A TORCH panel may occasionally include antibody testing. The term TORCH stands for toxoplasmosis, rubella, cytomegalovirus, and herpes simplex virus testing and refers to a number of illnesses that can harm an unborn child.

T. gondii DNA can be found and measured via molecular testing in samples of blood, cerebrospinal fluid, or amniotic fluid.

What do my Toxoplasma Antibody IgG test results mean?

When analyzing the findings of a toxoplasmosis test, caution must be used. Even though they have an active case of toxoplasmosis, an immunocompromised person may not have a strong antibody response to the T. gondii infection—their IgM and IgG levels may be lower than predicted.

detection of antibodies

IgM IgG Potential Meaning

In the affirmative a current or ongoing infection that may be a sign of reactivation; Several months after the infection has cleared up, IgM may still be positive.

False positive results can happen. A second test technique should usually be used to confirm positive IgM antibody tests, usually by sending the sample to a reference lab that specializes in toxoplasmosis testing.

Only IgM antibodies are made by developing infants. A congenital infection is indicated when a newborn has Toxoplasma IgM antibodies.

DNA analysis

The individual tested has an active toxoplasmosis infection if the molecular test for T. gondii DNA is positive. A negative test result indicates that toxoplasmosis is less likely to be present but does not exclude infection because there may not be enough toxoplasma in the blood or fluid sample to allow for detection.

Reference Range(s) 

  • <7.20 IU/mL  Negative
  • 7.20-8.79 IU/mL. Equivocal
  • >8.79 IU/mL. Positive

Most Common Questions About the Toxoplasma IgG Antibody test:

Purpose and Indications for the Toxoplasma IgG Antibody Test

Why is the Toxoplasma IgG Antibody test ordered?

The Toxoplasma IgG Antibody test is typically ordered to determine if an individual has been previously infected with the parasite Toxoplasma gondii. The presence of IgG antibodies indicates a past infection, while the absence suggests that the individual is susceptible to a primary infection.

What conditions or symptoms might lead a physician to order this test?

A physician might order this test if a person is exhibiting symptoms suggestive of toxoplasmosis, such as swollen lymph nodes, muscle aches, and fever. The test can also be recommended for individuals with weakened immune systems to check for an active or past infection.

Clinical Significance of Test Results

What do positive results in the Toxoplasma IgG Antibody test indicate?

A positive result indicates that the individual has been exposed to Toxoplasma gondii and has developed antibodies against it. It usually means the person had a past infection, is now immune, and cannot be infected again by the same strain.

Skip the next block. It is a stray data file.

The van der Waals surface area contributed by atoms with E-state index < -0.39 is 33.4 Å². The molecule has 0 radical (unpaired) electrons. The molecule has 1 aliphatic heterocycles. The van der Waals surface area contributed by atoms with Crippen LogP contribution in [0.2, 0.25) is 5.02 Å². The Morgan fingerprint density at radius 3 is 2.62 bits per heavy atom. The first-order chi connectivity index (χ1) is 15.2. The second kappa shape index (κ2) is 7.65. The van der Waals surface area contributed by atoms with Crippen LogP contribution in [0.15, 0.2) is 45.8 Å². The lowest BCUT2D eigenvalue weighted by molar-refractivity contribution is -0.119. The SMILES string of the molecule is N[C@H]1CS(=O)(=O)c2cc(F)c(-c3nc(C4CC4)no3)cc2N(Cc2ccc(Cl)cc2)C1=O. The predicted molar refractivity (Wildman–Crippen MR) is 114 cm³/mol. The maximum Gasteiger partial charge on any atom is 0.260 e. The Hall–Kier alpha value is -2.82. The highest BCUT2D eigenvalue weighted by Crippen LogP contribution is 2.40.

Do negative results mean that the person is not infected with the parasite?

A negative result generally means that the person hasn't been infected. However, if the exposure was recent, the test might not detect antibodies right away, as it can take some time for the body to produce them.

Interpretation and Follow-up

If the Toxoplasma IgG Antibody test indicates positive results, what should one do next?

If the test is positive, especially in someone with symptoms or with a weakened immune system, further tests, like the Toxoplasma IgM test or PCR, might be ordered to determine if the infection is recent or active. It's essential to consult with a healthcare professional to understand the results and get appropriate advice.

What treatments are available for someone with a confirmed Toxoplasma gondii infection?

Toxoplasmosis is typically treated with a combination of antimalarial and antibiotic drugs. The specific regimen can vary based on the individual's health and whether the infection is acute or chronic.

Dietary Influence and Recommendations

Is there a connection between diet and the risk of contracting Toxoplasma gondii?

Yes, consuming undercooked or raw meat, especially pork, lamb, or venison, can increase the risk of toxoplasmosis. It's advised to cook meat to safe temperatures and practice good hygiene in the kitchen to reduce the risk.

Conditions and Medications Influencing the Test

Can other infections or conditions cause a false-positive result in the Toxoplasma IgG Antibody test?

While the test is generally specific, there are instances where other infections, like rubella or mononucleosis, could potentially produce a false positive. If there's doubt about the result, additional testing may be needed.

Are there any medications known to affect the outcome of the Toxoplasma IgG Antibody test?

There aren't specific medications that interfere with the detection of antibodies in this test. However, medications that suppress the immune system might delay or reduce antibody production.

The Toxoplasma IgG Antibody test provides valuable insights into an individual's exposure to Toxoplasma gondii. It's crucial for detecting infections, especially in vulnerable populations, and ensuring timely treatment.

We advise having your results reviewed by a licensed medical healthcare professional for proper interpretation of your results.

Customer Reviews